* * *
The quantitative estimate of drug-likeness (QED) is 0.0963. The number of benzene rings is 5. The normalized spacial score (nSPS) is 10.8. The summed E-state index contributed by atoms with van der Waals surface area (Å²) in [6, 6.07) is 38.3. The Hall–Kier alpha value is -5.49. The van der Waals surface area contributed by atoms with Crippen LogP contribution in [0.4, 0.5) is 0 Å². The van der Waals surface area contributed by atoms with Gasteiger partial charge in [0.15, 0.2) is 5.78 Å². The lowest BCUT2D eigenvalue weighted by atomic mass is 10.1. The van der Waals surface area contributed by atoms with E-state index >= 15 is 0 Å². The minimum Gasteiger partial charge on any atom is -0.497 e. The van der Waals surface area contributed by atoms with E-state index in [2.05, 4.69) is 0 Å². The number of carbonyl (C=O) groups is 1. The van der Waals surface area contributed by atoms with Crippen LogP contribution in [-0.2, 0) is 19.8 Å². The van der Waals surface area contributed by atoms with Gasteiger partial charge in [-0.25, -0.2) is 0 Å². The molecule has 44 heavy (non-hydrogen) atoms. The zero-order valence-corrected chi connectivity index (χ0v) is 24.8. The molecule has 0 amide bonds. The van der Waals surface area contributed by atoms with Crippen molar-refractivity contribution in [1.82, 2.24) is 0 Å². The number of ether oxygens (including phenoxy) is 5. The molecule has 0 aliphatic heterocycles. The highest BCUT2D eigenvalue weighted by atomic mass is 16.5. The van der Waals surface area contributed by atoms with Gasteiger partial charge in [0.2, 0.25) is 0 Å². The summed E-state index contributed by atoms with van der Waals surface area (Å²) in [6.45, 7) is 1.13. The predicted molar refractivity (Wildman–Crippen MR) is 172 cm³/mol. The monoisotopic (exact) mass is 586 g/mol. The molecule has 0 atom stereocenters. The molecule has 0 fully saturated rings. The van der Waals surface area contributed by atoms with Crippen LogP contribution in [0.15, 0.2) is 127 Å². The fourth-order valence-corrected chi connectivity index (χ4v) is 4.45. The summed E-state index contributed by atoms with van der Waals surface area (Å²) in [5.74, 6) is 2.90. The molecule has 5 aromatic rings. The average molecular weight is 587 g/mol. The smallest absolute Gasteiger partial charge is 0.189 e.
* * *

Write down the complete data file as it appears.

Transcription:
The quantitative estimate of drug-likeness (QED) is 0.0963. The number of benzene rings is 5. The normalized spacial score (nSPS) is 10.8. The summed E-state index contributed by atoms with van der Waals surface area (Å²) in [6, 6.07) is 38.3. The Hall–Kier alpha value is -5.49. The van der Waals surface area contributed by atoms with Crippen LogP contribution in [0.4, 0.5) is 0 Å². The van der Waals surface area contributed by atoms with Gasteiger partial charge in [0.15, 0.2) is 5.78 Å². The lowest BCUT2D eigenvalue weighted by atomic mass is 10.1. The van der Waals surface area contributed by atoms with E-state index >= 15 is 0 Å². The minimum Gasteiger partial charge on any atom is -0.497 e. The van der Waals surface area contributed by atoms with E-state index in [2.05, 4.69) is 0 Å². The number of carbonyl (C=O) groups is 1. The van der Waals surface area contributed by atoms with Crippen LogP contribution in [-0.2, 0) is 19.8 Å². The van der Waals surface area contributed by atoms with Gasteiger partial charge in [-0.25, -0.2) is 0 Å². The molecule has 44 heavy (non-hydrogen) atoms. The zero-order valence-corrected chi connectivity index (χ0v) is 24.8. The molecule has 0 amide bonds. The van der Waals surface area contributed by atoms with Crippen molar-refractivity contribution in [1.82, 2.24) is 0 Å². The number of ether oxygens (including phenoxy) is 5. The molecule has 0 aliphatic heterocycles. The highest BCUT2D eigenvalue weighted by atomic mass is 16.5. The van der Waals surface area contributed by atoms with Gasteiger partial charge in [0.2, 0.25) is 0 Å². The summed E-state index contributed by atoms with van der Waals surface area (Å²) in [6.45, 7) is 1.13. The predicted molar refractivity (Wildman–Crippen MR) is 172 cm³/mol. The monoisotopic (exact) mass is 586 g/mol. The molecule has 0 atom stereocenters. The molecule has 0 fully saturated rings. The van der Waals surface area contributed by atoms with Crippen LogP contribution in [0.15, 0.2) is 127 Å². The fourth-order valence-corrected chi connectivity index (χ4v) is 4.45. The summed E-state index contributed by atoms with van der Waals surface area (Å²) in [5.74, 6) is 2.90. The molecule has 5 aromatic rings. The average molecular weight is 587 g/mol. The smallest absolute Gasteiger partial charge is 0.189 e.